life lessons from running

As many of you know, running is a major passion of mine.  As well as providing the obvious physical and mental wellbeing benefits, running for me is a metaphor for life. A run is a journey. A microcosm of an individual life’s adventure.

A few weeks ago, I ran a 10k race. This may not seem like such a big deal to you – after all, I have run many 10k’s in my time. However, I hadn’t run one for the past two years, and to be honest, I was quite nervous, wondering whether I could still complete the course in a decent time I didn’t feel ‘ready’. In fact, I could very easily have persuaded myself not to bother at all. After all, it was a public holiday, I’d had a busy week, and there were plenty of other things I could have done with my time.

However, deep down, I really wanted to do it and knew that if I didn’t, I would have let myself down.

So, at 9am, myself and about 100 other runners gathered at the start line of the Esher Church 10k. I always feel apprehensive at the start line, but in that moment I decided to take the mindset that I’ll do my best, and see what happens. So with this philosophy, when the gun sounded, I set off.

Without boring you with the ins and outs of the race, suffice it to say that I’m really glad I did it. It wasn’t my personal best time by a long way. In fact, to be honest, it may well have been among my personal worst, but in that journey I learnt five life lessons, and it is these that I want to share with you today:


    1. Start before you’re ready. You can spend a lot of time practising and trying to be perfect, but in truth you never are truly ready. Having not run 10k’s for a couple of years, I felt very out of practise. Whilst I still run a lot, my runs these days are far more about stress reduction and mental resilience, than a focus on distance and time. I use the time to listen to podcasts, which means that I have got used to stopping regularly to take notes! I didn’t even know whether I could still actually run the full 10k without stopping! But, by the end the race, I knew I could. The experience led to a growth in my own self-confidence.
    2.  Track your progress and measure key data points. Measuring progress is so important to keep you focused and motivated. Runners, myself included, often obsess over tracking times, and for good reason. At my fitness peak, my 10k time was 45mins. Sometimes it was 45mins and 10 seconds, sometimes 45mins and 30 seconds, but always 45mins. On one occasion, I managed to beat 45 minutes, and achieved a personal best of 44 minutes and 50 seconds! I know….. it was just 10 seconds, but to achieve those few seconds took up a huge amount of personal resources. My point: data gives you the facts and shows you where you are, so that you can set goals to help take things to a new level.
    3. Build your support network. Whilst being independent is great, we all need other people to give and receive support. Some people are really good at holding themselves accountable and don’t need accountability partners in place. Many aren’t so good at this, and need other people in order to gain the motivation to act. Personally, I’m usually pretty good at holding myself accountable, but I did mention the 10k race to a colleague at work who said he’ll do it too. As soon as he said that, I knew that I had to do it as well! I was committed.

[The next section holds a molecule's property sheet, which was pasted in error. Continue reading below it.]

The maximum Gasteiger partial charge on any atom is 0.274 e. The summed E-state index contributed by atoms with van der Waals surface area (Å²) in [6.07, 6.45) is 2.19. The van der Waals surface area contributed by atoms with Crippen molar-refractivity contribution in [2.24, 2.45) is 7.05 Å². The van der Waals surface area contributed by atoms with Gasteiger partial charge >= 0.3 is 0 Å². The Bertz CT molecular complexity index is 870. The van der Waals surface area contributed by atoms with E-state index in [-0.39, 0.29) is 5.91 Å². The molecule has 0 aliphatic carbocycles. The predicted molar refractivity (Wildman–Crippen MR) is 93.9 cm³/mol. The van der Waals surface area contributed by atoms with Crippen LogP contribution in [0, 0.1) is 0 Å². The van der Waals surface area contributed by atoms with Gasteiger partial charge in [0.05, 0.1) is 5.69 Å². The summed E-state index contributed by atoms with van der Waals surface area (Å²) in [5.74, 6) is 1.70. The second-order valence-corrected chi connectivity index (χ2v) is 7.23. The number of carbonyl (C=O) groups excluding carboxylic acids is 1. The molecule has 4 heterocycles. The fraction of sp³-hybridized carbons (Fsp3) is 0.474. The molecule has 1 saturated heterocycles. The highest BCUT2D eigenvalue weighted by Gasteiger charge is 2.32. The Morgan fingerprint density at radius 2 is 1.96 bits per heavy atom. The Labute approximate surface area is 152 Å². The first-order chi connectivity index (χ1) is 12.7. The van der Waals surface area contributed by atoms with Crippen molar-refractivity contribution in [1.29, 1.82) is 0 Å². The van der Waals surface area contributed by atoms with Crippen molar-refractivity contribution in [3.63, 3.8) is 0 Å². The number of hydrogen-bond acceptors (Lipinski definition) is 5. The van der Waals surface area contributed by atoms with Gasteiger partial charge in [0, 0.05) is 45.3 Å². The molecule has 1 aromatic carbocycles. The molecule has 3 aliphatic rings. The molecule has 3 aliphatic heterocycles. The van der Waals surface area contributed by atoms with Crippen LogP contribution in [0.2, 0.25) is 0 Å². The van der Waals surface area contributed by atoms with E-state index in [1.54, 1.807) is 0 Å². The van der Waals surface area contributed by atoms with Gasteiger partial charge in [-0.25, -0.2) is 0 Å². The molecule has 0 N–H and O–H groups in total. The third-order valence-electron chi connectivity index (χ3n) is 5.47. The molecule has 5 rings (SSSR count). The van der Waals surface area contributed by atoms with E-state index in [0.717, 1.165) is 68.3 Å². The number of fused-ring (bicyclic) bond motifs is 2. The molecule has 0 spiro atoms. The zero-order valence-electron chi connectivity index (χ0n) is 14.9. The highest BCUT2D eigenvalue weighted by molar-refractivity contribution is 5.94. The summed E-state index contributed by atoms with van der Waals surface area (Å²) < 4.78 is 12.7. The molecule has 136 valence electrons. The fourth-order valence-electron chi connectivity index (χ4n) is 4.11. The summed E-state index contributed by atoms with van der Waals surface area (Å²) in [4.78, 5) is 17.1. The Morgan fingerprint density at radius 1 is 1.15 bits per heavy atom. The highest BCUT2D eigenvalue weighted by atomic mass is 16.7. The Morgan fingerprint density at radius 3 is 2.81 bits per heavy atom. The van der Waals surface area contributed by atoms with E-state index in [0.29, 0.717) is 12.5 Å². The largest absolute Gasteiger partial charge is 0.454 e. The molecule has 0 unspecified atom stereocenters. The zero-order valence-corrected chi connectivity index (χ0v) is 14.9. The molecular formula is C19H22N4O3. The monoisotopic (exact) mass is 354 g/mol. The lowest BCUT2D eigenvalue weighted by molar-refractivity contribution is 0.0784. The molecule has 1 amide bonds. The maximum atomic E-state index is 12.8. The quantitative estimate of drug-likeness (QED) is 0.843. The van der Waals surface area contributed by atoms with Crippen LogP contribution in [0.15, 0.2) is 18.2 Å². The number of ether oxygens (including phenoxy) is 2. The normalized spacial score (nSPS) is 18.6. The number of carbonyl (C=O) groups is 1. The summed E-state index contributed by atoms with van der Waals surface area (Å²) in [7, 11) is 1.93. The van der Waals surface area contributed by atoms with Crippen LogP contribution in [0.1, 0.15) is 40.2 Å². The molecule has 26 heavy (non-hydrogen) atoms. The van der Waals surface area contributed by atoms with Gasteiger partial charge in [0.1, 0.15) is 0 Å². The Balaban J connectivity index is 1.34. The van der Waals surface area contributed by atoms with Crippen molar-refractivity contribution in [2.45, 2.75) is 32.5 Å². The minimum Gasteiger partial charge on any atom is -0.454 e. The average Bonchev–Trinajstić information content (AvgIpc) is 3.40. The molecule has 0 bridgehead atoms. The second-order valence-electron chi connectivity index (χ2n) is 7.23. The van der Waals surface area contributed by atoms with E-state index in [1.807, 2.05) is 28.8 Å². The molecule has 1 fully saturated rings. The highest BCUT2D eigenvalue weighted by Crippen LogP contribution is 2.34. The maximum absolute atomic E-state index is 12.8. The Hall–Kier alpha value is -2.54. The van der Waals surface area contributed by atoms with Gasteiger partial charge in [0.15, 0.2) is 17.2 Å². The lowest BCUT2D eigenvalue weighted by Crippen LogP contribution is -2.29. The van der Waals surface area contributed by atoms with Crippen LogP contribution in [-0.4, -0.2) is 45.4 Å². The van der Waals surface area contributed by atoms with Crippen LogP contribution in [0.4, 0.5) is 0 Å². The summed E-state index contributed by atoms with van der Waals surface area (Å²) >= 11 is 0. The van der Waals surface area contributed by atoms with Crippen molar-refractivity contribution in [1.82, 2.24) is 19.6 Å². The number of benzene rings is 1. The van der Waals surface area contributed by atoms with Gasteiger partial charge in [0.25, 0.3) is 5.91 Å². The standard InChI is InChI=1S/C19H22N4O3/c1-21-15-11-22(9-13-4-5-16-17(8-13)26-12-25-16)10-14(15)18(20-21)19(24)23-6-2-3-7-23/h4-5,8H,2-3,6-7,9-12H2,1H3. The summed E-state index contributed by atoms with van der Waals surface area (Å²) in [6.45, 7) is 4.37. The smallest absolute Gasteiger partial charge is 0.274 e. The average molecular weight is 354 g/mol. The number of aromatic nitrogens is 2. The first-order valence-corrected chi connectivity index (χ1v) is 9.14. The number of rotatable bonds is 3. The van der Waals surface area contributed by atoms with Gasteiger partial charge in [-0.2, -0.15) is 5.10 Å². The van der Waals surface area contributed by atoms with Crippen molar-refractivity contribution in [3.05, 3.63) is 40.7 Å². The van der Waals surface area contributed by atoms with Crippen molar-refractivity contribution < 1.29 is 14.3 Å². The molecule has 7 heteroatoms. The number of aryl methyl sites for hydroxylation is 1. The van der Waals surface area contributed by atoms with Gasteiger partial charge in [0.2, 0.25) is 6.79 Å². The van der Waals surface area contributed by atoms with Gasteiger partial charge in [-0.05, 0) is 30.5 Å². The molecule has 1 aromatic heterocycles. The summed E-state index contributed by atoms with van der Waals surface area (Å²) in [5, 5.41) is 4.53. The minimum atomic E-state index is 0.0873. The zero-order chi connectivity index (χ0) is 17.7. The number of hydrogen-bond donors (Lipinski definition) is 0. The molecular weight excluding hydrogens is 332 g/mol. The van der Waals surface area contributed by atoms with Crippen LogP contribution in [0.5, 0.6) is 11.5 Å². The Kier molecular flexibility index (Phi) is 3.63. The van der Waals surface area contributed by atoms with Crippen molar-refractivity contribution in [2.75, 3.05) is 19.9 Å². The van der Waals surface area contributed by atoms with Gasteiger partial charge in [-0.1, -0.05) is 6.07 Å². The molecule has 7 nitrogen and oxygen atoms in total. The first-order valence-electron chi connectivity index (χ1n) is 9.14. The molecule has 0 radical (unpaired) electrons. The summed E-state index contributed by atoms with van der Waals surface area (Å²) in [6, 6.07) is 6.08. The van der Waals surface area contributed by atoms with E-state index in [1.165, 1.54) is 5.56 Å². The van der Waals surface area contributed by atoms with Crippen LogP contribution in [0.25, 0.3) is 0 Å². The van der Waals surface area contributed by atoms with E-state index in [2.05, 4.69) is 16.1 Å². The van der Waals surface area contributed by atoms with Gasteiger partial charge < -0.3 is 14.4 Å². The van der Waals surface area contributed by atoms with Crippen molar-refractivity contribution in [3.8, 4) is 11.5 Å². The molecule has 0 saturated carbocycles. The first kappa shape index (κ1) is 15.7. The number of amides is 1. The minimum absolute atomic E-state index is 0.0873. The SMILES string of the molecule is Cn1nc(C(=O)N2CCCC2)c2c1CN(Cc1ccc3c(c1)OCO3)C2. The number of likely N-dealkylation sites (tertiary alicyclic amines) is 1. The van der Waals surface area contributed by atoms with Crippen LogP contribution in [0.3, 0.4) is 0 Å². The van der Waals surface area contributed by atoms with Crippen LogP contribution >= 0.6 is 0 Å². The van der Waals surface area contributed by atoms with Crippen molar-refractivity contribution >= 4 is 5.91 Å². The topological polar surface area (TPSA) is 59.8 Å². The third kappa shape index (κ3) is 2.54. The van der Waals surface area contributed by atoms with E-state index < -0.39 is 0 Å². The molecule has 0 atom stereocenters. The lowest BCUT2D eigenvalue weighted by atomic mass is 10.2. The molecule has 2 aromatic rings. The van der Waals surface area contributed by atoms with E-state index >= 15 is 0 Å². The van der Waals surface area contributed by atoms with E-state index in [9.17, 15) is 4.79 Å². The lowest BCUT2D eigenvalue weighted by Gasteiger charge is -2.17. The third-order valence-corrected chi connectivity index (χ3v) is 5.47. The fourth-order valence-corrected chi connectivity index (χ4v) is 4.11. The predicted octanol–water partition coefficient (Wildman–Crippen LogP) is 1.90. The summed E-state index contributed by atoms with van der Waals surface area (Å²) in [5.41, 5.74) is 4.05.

4. Enjoy the journey. The 10k was a wonderful experience. The journey – part of life lessons from running. The run took us through some beautiful woodlands, and though I felt under pressure to keep going, I consciously started to take in my surroundings, looking at the wonder surrounding me. If it wasn’t for the race, I would have missed this life experience. Life goes very quickly and we can easily miss it, as David L. Weatherford highlights in his thought-provoking poem “Slow Dance”:
Have you ever watched kids on a merry-go-round,
or listened to rain slapping the ground?
Ever followed a butterfly’s erratic flight,
or gazed at the sun fading into the night?
You better slow down, don’t dance so fast,
time is short, the music won’t last.
Do you run through each day on the fly,
when you ask “How are you?”, do you hear the reply?
When the day is done, do you lie in your bed,
with the next hundred chores running through your head?
You better slow down, don’t dance so fast,
time is short, the music won’t last.
Ever told your child, we’ll do it tomorrow,
and in your haste, not see his sorrow?
Ever lost touch, let a friendship die,
’cause you never had time to call and say hi?
You better slow down, don’t dance so fast,
time is short, the music won’t last.
When you run so fast to get somewhere,
you miss half the fun of getting there.
When you worry and hurry through your day,
it’s like an unopened gift thrown away.
Life isn’t a race, so take it slower,
hear the music before your song is over.
  1. Review & celebrate your success. When the race was over, my colleague and I had a quick review of our performances, analysing the experience and outlining the areas of improvements whilst it was all still fresh. So often, in life and in business, we go from one project to the next, without taking the time to review and capture the lessons: what went well and what could have been done better, to take into consideration next time. It’s also all too easy to forget to celebrate the successful outcomes. So make time to stop, reflect, recover, rejoice, replenish and then resume your life with renewed confidence.

Whilst running is my thing and reflects different aspects of my life, we all have our areas of focus and passion. What are your life lessons from running? Drop me a line or add a comment, I’d love to hear from you.


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